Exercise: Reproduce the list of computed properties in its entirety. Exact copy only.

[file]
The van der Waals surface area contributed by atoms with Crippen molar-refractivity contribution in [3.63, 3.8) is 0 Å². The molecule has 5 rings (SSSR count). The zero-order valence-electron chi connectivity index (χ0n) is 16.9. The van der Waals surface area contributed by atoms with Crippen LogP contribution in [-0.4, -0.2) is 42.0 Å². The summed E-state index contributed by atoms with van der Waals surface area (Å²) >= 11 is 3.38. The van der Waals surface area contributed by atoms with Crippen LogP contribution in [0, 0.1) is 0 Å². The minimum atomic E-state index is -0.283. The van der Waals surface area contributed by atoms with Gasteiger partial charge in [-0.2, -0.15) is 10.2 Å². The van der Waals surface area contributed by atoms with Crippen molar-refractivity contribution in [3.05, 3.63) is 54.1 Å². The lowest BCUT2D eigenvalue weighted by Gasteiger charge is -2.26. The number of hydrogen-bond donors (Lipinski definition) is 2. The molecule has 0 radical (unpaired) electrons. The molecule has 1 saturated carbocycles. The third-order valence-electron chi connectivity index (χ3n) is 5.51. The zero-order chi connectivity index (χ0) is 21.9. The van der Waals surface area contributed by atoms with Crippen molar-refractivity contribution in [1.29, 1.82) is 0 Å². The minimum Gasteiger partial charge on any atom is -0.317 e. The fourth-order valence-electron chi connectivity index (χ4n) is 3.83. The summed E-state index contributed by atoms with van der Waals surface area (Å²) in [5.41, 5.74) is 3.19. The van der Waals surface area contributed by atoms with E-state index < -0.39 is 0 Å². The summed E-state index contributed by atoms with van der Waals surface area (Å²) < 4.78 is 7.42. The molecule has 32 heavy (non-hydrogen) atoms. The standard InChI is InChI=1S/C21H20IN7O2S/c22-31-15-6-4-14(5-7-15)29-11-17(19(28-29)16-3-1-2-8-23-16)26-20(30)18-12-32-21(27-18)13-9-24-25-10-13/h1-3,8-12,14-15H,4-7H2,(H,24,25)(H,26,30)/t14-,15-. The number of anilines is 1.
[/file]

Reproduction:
The van der Waals surface area contributed by atoms with Crippen molar-refractivity contribution in [3.63, 3.8) is 0 Å². The molecule has 5 rings (SSSR count). The zero-order valence-electron chi connectivity index (χ0n) is 16.9. The van der Waals surface area contributed by atoms with Crippen LogP contribution in [-0.4, -0.2) is 42.0 Å². The summed E-state index contributed by atoms with van der Waals surface area (Å²) >= 11 is 3.38. The van der Waals surface area contributed by atoms with Crippen LogP contribution in [0, 0.1) is 0 Å². The minimum atomic E-state index is -0.283. The van der Waals surface area contributed by atoms with Gasteiger partial charge in [-0.2, -0.15) is 10.2 Å². The van der Waals surface area contributed by atoms with Crippen molar-refractivity contribution in [3.05, 3.63) is 54.1 Å². The lowest BCUT2D eigenvalue weighted by Gasteiger charge is -2.26. The number of hydrogen-bond donors (Lipinski definition) is 2. The molecule has 0 radical (unpaired) electrons. The molecule has 1 saturated carbocycles. The third-order valence-electron chi connectivity index (χ3n) is 5.51. The zero-order chi connectivity index (χ0) is 21.9. The van der Waals surface area contributed by atoms with Crippen molar-refractivity contribution in [1.29, 1.82) is 0 Å². The minimum Gasteiger partial charge on any atom is -0.317 e. The fourth-order valence-electron chi connectivity index (χ4n) is 3.83. The summed E-state index contributed by atoms with van der Waals surface area (Å²) in [5.41, 5.74) is 3.19. The van der Waals surface area contributed by atoms with E-state index < -0.39 is 0 Å². The summed E-state index contributed by atoms with van der Waals surface area (Å²) < 4.78 is 7.42. The molecule has 32 heavy (non-hydrogen) atoms. The standard InChI is InChI=1S/C21H20IN7O2S/c22-31-15-6-4-14(5-7-15)29-11-17(19(28-29)16-3-1-2-8-23-16)26-20(30)18-12-32-21(27-18)13-9-24-25-10-13/h1-3,8-12,14-15H,4-7H2,(H,24,25)(H,26,30)/t14-,15-. The number of anilines is 1.